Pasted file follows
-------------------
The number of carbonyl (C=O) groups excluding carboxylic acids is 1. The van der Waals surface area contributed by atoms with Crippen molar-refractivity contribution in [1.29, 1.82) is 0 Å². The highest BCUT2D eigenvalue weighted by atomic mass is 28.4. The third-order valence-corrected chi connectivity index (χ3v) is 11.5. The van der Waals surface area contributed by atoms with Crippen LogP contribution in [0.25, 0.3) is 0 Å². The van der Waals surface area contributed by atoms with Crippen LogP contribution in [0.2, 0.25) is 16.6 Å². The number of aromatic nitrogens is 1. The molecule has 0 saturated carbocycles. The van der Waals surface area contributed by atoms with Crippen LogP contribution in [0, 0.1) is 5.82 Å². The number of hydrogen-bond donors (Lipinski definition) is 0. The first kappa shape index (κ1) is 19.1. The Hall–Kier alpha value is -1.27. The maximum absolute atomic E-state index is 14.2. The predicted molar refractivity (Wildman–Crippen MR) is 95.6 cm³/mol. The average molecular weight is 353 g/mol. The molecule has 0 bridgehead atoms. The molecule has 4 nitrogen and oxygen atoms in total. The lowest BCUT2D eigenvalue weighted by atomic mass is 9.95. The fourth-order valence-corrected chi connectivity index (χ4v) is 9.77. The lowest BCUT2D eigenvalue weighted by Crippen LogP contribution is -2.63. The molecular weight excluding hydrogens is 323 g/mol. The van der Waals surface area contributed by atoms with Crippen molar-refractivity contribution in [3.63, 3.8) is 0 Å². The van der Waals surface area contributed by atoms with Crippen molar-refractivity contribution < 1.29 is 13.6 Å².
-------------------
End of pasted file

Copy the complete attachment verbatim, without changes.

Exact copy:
The number of carbonyl (C=O) groups excluding carboxylic acids is 1. The van der Waals surface area contributed by atoms with Crippen molar-refractivity contribution in [1.29, 1.82) is 0 Å². The highest BCUT2D eigenvalue weighted by atomic mass is 28.4. The third-order valence-corrected chi connectivity index (χ3v) is 11.5. The van der Waals surface area contributed by atoms with Crippen LogP contribution in [0.25, 0.3) is 0 Å². The van der Waals surface area contributed by atoms with Crippen LogP contribution in [0.2, 0.25) is 16.6 Å². The number of aromatic nitrogens is 1. The molecule has 0 saturated carbocycles. The van der Waals surface area contributed by atoms with Crippen LogP contribution in [0, 0.1) is 5.82 Å². The number of hydrogen-bond donors (Lipinski definition) is 0. The first kappa shape index (κ1) is 19.1. The Hall–Kier alpha value is -1.27. The maximum absolute atomic E-state index is 14.2. The predicted molar refractivity (Wildman–Crippen MR) is 95.6 cm³/mol. The average molecular weight is 353 g/mol. The molecule has 0 bridgehead atoms. The molecule has 4 nitrogen and oxygen atoms in total. The lowest BCUT2D eigenvalue weighted by atomic mass is 9.95. The fourth-order valence-corrected chi connectivity index (χ4v) is 9.77. The lowest BCUT2D eigenvalue weighted by Crippen LogP contribution is -2.63. The molecular weight excluding hydrogens is 323 g/mol. The van der Waals surface area contributed by atoms with Crippen molar-refractivity contribution in [3.63, 3.8) is 0 Å². The van der Waals surface area contributed by atoms with Crippen molar-refractivity contribution < 1.29 is 13.6 Å².